Jennifer Rankin in Brussels and Philip Oltermann in Berlin
European court of justice says ban on visible wearing of political, philosophical or religious sign does not constitute direct discrimination.
Employers may bar staff from wearing visible religious symbols, the EU’s highest court has ruled in its first decision on the issue of women wearing Islamic headscarves at work.
But customers cannot simply demand that workers remove headscarves if the company has no policy barring religious symbols, the court ruled on Tuesday.
On the eve of a Dutch election in which Muslim immigration has been a key issue and a bellwether for attitudes to migration and refugee policies across Europe, the European court of justice (ECJ) gave a joint judgment in the cases of two women, in France and Belgium, who were dismissed for refusing to remove headscarves.
“An internal rule of an undertaking which prohibits the visible wearing of any political, philosophical or religious sign does not constitute direct discrimination,” the court said.
“However, in the absence of such a rule, the willingness of an employer to take account of the wishes of a customer no longer to have the employer’s services provided by a worker wearing an Islamic headscarf cannot be considered an occupational requirement that could rule out discrimination.”
The ECJ ruled that a company’s wish to project a neutral image was legitimate and allowed internal rules banning political, philosophical or religious symbols.
The first case was referred to the ECJ by the Belgian courts. Samira Achbita had been a receptionist for the Belgian branch of G4S, the London-listed outsourcing and security company, when after three years at the firm she decided she wanted to start wearing a headscarf at work for religious reasons. Achbita was fired in June 2006 for refusing to take off her scarf. The company said she had broken unwritten rules prohibiting religious symbols.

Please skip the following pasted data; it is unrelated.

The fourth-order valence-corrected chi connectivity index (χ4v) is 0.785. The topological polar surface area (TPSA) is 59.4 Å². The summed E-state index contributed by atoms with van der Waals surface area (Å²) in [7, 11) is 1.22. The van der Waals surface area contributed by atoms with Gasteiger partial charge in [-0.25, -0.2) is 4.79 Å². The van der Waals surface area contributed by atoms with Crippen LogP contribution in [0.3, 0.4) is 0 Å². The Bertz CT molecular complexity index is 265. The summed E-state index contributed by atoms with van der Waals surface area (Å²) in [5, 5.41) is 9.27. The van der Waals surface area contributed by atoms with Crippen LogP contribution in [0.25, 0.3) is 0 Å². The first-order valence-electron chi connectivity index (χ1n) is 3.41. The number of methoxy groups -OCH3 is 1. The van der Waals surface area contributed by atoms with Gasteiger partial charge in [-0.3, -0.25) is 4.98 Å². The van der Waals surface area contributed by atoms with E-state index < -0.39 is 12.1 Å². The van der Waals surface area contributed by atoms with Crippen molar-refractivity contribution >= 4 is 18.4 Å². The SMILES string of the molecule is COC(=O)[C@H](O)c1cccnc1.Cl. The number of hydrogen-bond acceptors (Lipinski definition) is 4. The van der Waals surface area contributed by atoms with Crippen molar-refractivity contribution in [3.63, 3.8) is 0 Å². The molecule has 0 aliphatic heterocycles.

In the second case, Asma Bougnaoui, a design engineer, was fired from an IT consultancy firm, Micropole, after a customer complained that his staff had been “embarrassed” by her headscarf while she was on their premises giving advice. Before taking the job she had been told that wearing a headscarf might pose problems for the company’s customers.
In Achbita’s case the ECJ followed the advice of a senior legal adviser to the court, who argued that companies should be allowed to have policies banning the wearing of religious and political symbols.
“The court of justice finds that G4S’s internal rule refers to the wearing of visible signs of political, philosophical or religious beliefs and therefore covers any manifestation of such beliefs without distinction. The rule thus treats all employees to the undertaking in the same way, notably by requiring them, generally and without any differentiation, to dress neutrally.”
In the Bougnaoui case the court’s adviser had ruled that the Frenchwoman had suffered discrimination. She had been “professionally competent” and sacked only because she had refused to remove her headscarf, the advocate general advised.